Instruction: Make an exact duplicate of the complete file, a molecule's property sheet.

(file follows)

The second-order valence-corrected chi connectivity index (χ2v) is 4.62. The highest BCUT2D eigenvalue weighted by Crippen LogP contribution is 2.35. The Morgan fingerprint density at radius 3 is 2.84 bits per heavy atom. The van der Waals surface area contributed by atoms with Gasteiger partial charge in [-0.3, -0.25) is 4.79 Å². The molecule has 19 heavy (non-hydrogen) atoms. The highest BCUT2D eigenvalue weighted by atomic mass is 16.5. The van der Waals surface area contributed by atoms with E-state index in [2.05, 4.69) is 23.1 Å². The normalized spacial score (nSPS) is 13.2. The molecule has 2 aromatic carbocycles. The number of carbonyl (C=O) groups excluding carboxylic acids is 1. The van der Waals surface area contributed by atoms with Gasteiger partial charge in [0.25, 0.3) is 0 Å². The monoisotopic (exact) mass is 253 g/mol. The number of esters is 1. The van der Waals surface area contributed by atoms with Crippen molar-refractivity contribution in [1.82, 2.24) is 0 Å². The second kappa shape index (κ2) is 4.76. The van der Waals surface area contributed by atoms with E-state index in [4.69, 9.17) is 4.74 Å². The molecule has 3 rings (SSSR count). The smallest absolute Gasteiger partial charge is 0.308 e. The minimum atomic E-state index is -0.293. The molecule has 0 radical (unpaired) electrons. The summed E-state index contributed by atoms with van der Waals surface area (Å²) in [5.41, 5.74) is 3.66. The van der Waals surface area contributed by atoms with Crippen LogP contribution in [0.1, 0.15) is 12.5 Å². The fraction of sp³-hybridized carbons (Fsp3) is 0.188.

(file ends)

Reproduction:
The second-order valence-corrected chi connectivity index (χ2v) is 4.62. The highest BCUT2D eigenvalue weighted by Crippen LogP contribution is 2.35. The Morgan fingerprint density at radius 3 is 2.84 bits per heavy atom. The van der Waals surface area contributed by atoms with Gasteiger partial charge in [-0.3, -0.25) is 4.79 Å². The molecule has 19 heavy (non-hydrogen) atoms. The highest BCUT2D eigenvalue weighted by atomic mass is 16.5. The van der Waals surface area contributed by atoms with E-state index in [2.05, 4.69) is 23.1 Å². The normalized spacial score (nSPS) is 13.2. The molecule has 2 aromatic carbocycles. The number of carbonyl (C=O) groups excluding carboxylic acids is 1. The van der Waals surface area contributed by atoms with Gasteiger partial charge in [0.25, 0.3) is 0 Å². The monoisotopic (exact) mass is 253 g/mol. The number of esters is 1. The van der Waals surface area contributed by atoms with Crippen molar-refractivity contribution in [1.82, 2.24) is 0 Å². The second kappa shape index (κ2) is 4.76. The van der Waals surface area contributed by atoms with E-state index in [4.69, 9.17) is 4.74 Å². The molecule has 3 rings (SSSR count). The smallest absolute Gasteiger partial charge is 0.308 e. The minimum atomic E-state index is -0.293. The molecule has 0 radical (unpaired) electrons. The summed E-state index contributed by atoms with van der Waals surface area (Å²) in [5.41, 5.74) is 3.66. The van der Waals surface area contributed by atoms with Crippen LogP contribution in [0.1, 0.15) is 12.5 Å². The fraction of sp³-hybridized carbons (Fsp3) is 0.188.